Fostering an Identity for the post-2010 Wizards

As important as it is to win games, a rebuilding team needs to discover an identity. What I see, is a group of young guys trying to become the likes of the Showtime Lakers, lacking the talent and discipline.  In general, I agree with this vision; there is no other style of basketball that would better suit John. Having Wall as the anchor, we are well in progress to become the Showtime of the nation’s capital. The coaching staff and front office need to move towards this direction, if they are not yet doing so.

So why emulate the 80’s Lakers? First and foremost, that style of basketball sells tickets. Second, we have THE point guard to potentially grow into the perfect floor general for this style of play. Last but not least, it keeps our young players interested, which can in turn give them incentive to do the full stuff, like playing defense.

To be more specific, I envision an offense that relies on rebounding and transition and a defense that is invasive and risky on the perimeter, but tight and disciplined in the interior. In time, with developing chemistry and discipline, this style of basketball is both entertaining and dangerous. This style of play requires a floor general with superb floor vision and IQ, and relentless aggression across the roster to run the floor. The latter condition needs to be addressed.

The immediate difficulty in establishing this identity is the heterogeneity of character in our roster. Skill and toughness coexists in only a handful of players on our current roster. Most of our players fall into one but not both categories (and in some cases, none). Management and coaching staff needs figure out which players will likely posses both qualities in the near future. Do not waste effort on the hopeless (Yi). Take Rashard Lewis for example. He has great skills, but has no intensity to hope for. The coaching staff should then limit his role on the team. Dray is dangerously close to my characterization of Rashard, so he should be warned accordingly. On the other end of the spectrum, we have guys like Jeffers. As much as I like him, if the Coaching staff feels that he is already at his ceiling skill-wise, then he should also play a reduced role on the team.  But in general, I prefer toughness over skills (look at them Bulls).

We have plenty of perimeter players that posses both qualities. But our frontline severely lacks consistent toughness, with the exception of Trevor Brooker. This needs to be addressed immediately, whether through trade, draft, or soul searching (I’m talking to you, Dray and JaVale). When our frontline catches up with our perimeter, our roster character will be more homogeneous. Only then, can guys put aside their minor differences and hold each other accountable to that proposed identity. A team without an established superstar requires collective voice, and it begins with a single vision.

The Coaching staff also needs to adjust. I do not know their individual strength and weakness, but I think the group is a bit too large to converge to a unified style of play. With my limited insight, all I can say is that there are too many assistant coaches. One could argue that our roster has many prospects that require one-on-one tutorship. But to me, that’s an issue in itself; we simply don’t have resources to waste on every youngster on our team. The coaching staff needs to shrink and foster a more competitive learning environment.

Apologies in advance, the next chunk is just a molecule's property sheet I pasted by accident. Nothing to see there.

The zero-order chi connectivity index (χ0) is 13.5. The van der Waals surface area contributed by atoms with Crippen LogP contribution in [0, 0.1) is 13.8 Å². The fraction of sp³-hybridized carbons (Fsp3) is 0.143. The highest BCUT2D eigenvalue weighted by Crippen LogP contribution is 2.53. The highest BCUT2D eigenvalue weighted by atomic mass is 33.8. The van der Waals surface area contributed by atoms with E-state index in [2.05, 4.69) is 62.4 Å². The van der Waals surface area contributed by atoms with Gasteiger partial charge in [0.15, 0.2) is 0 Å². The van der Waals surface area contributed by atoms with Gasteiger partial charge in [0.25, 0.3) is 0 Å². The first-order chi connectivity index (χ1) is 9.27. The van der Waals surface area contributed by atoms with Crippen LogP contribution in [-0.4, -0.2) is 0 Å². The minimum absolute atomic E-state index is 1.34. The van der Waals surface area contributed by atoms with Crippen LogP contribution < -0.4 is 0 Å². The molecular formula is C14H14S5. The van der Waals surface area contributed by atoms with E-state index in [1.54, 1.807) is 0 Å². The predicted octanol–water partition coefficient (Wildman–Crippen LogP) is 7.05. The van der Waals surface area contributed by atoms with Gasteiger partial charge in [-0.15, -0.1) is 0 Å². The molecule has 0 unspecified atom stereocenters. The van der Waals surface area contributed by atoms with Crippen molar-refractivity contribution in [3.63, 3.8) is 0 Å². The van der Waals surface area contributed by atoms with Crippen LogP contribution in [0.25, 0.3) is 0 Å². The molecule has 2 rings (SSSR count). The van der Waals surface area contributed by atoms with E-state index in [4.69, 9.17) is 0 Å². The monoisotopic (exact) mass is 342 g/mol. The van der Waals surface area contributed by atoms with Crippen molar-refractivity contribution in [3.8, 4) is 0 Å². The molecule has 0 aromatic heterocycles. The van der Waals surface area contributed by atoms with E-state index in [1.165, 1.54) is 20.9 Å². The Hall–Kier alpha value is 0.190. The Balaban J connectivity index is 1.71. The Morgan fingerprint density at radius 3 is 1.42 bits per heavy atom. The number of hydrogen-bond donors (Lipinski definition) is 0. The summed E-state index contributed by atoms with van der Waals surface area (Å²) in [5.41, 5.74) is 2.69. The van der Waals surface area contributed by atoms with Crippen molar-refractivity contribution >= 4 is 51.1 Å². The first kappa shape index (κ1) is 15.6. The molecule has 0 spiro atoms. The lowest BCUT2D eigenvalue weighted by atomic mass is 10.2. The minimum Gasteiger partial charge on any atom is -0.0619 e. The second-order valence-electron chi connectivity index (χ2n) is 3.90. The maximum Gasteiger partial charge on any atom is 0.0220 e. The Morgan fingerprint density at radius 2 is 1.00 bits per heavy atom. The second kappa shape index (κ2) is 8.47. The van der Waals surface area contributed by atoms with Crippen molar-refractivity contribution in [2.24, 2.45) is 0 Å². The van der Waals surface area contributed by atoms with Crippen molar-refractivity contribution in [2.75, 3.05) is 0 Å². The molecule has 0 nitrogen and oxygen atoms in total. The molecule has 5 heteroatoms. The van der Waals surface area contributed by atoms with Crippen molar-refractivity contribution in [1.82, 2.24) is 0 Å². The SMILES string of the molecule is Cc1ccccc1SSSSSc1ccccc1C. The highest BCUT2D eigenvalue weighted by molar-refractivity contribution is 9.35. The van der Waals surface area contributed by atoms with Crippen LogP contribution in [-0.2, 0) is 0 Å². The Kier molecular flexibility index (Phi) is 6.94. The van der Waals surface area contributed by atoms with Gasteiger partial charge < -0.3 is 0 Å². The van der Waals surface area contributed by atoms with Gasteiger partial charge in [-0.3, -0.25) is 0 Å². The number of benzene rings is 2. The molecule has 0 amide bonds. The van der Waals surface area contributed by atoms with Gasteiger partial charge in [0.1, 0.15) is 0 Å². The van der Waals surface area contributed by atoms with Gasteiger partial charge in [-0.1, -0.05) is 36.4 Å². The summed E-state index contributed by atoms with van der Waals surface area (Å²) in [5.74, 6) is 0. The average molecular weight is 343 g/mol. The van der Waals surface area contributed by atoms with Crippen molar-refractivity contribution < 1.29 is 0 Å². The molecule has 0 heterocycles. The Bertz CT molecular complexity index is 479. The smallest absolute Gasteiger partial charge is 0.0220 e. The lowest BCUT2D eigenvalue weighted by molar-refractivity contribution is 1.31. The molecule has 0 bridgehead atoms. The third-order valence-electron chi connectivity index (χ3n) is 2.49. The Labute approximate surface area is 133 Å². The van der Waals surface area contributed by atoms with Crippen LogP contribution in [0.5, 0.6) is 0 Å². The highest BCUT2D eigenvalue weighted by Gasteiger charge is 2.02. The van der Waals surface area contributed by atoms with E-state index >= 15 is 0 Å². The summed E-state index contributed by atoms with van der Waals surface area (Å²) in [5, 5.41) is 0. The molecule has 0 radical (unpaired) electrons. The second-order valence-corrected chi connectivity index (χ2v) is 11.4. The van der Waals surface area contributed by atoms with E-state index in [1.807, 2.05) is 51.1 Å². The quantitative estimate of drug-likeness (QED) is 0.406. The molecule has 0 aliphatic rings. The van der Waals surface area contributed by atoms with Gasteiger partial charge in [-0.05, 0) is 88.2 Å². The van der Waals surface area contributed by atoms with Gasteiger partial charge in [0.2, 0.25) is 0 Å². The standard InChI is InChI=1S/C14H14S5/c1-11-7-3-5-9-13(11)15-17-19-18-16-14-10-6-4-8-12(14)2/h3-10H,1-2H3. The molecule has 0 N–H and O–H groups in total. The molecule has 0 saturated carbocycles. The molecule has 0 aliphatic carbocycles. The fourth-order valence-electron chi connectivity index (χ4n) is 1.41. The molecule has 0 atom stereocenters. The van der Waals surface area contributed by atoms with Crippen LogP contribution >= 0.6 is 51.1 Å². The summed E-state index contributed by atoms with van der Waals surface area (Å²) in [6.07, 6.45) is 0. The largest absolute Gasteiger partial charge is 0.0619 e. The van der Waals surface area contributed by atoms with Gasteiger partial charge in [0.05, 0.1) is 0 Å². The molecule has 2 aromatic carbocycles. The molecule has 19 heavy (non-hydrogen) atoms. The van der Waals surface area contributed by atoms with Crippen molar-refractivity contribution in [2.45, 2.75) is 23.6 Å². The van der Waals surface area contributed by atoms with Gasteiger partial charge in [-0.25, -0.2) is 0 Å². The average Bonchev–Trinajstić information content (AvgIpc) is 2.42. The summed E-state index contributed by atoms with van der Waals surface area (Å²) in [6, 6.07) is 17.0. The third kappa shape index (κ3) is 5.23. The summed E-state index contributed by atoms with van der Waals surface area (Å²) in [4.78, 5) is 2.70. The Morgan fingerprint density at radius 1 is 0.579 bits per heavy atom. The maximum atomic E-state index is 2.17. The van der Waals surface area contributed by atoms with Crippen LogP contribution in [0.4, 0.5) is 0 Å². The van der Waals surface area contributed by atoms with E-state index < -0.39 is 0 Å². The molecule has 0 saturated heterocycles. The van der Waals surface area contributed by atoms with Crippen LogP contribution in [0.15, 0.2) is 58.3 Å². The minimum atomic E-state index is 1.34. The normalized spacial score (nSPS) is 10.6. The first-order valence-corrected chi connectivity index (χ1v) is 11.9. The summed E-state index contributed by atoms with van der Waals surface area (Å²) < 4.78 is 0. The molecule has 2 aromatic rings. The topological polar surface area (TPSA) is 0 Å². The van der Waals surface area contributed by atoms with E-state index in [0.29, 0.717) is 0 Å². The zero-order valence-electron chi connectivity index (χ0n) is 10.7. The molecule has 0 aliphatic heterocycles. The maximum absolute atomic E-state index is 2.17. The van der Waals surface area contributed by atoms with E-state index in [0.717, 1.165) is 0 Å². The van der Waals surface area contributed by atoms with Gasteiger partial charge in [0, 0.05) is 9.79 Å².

In addition, we may need to fine-tune our coaching philosophy. In particular, Flip needs to be less stubborn about playing zone defense. With youth and energy, we need to take more risks defensively so that our offense can get into transition. Our Bigs need to help and our guards need to crash the boards. We have fast guards; have them initiate the fast break. We currently do not have the frontline to play this type of defense, nor do we have the coaching staff to enforce it. Unfortunately, there is no way around it. If our current players and staff cannot learn to play this style, send them packing. A point guard like John Wall is much harder to come by than a big like Javale or Dray, or a coach like Flip Saunders.

What we can take away from last season is that the asset of this team lies in the resilience and talent of our back court: John and Jordan. Whoever plays the 2 may be undersized, but they more than make up for it with their toughness. Let’s set our priorities straight and build around them. We should not be afraid to part with pieces that don’t necessarily fit with the style of play that caters to our back court. Continue to give Trevor Brooker a chance and make sure that at the end of the day, our front court can display the same intensity. We can be a fun and dangerous team if we put together a group of guys that look to grow into the Showtime Lakers.

What I wish to accomplish in this post, is to initiate an organized and realistic discussion amongst the educated fans. Those with more insight on the politics of the Wizards organization may have a better idea on how to implement our suggestion. Those with coaching experience may better evaluate our staff. Those with more creativity and insight may come up with a better plan altogether. Collectively, we can let management understand the importance of an identity and articulate the fan’s desired style of play.  This will be much more valuable to the organization than individual trade proposals. The way I see it, we should provide the big picture; front office then works the details. Afterall, we are paying their bills, aren’t we?

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